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Training Your Pit Bull To
“Down” And “Heel”
There will be many occasions when
you will need your Pit Bull to stay in one place for more than 30
seconds at a time. It is easy for him to get impatient after a while on
a sit and stand position. Teaching him the “down” command can come in
really handy for this type of situation.
Begin teaching “down” by getting your dog in a sitting position. Say
“down” while showing him a treat. Move the treat below his nose and
toward the ground. Give it to him as soon as he reaches down to get it.
Go over the process again, this time requiring him to reach farther
down without lifting his rear from the ground, until he eventually
lowers his elbows to the ground.
Never try to force him into the down position. Doing so can scare a
submissive dog and cause a dominant dog to resist. As soon as he is
familiar with the “down” command, practice “down-stay” the same way as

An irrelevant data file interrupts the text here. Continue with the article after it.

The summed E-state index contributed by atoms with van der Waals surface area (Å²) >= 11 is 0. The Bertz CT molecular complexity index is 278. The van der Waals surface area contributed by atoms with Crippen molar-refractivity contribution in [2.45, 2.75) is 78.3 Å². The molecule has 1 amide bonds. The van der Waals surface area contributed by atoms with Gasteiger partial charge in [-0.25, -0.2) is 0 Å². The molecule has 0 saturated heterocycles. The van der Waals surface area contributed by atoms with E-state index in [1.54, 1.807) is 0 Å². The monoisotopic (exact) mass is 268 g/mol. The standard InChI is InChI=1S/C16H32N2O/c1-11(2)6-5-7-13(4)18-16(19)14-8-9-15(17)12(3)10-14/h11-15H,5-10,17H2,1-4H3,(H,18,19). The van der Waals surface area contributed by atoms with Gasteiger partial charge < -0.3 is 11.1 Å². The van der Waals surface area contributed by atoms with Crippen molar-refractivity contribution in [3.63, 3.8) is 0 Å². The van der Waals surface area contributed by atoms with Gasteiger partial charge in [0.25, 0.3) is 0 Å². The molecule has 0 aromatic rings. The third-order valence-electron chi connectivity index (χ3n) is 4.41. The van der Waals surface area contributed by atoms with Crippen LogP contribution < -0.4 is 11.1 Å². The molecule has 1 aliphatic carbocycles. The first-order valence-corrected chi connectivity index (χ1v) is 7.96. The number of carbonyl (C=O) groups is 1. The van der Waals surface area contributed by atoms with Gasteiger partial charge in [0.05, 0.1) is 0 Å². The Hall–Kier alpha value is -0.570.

Walking on-leash is probably the exercise that your Pit Bull does most
often. In this case, teaching him to walk right beside you should be
fairly easy. But if walking on-leash is new to him, he will more likely
resist the leash or freeze in his tracks once he realizes that his
freedom is being restricted.
If your dog is not used to walking on leash, do not try to drag her
along. You have to coax your dog a few steps at a time with food.
Reward and praise him as he follows you. This helps him realize that
following you while walking on-leash is a good experience.
When he gets used to walking alongside you, he is ready for his next
step. Teaching your Pit Bull the command “heel” creates for a more
enjoyable and relaxing walk with him by not having the pull the leash.
It is also a way of letting your dog know that it is your turn to lead
Having your dog heel means making him walk on your left side with his
shoulder even with your knee. Lining up your feet and your dog’s front
paws is also ideal. Say his name followed by “heel,” then step off with
your left foot first and keep on walking. During the few practices,
stay on a short lead, hold him in the heel position, and continue with
If your dog still tries to walk ahead of you after showing him what he
is supposed to do, gently pull him back to position with a quick light
tug and then take the lead. As you progress with the training, try
walking at different speeds and turning right and left to your walks.
Practice in different locations and around different distractions.
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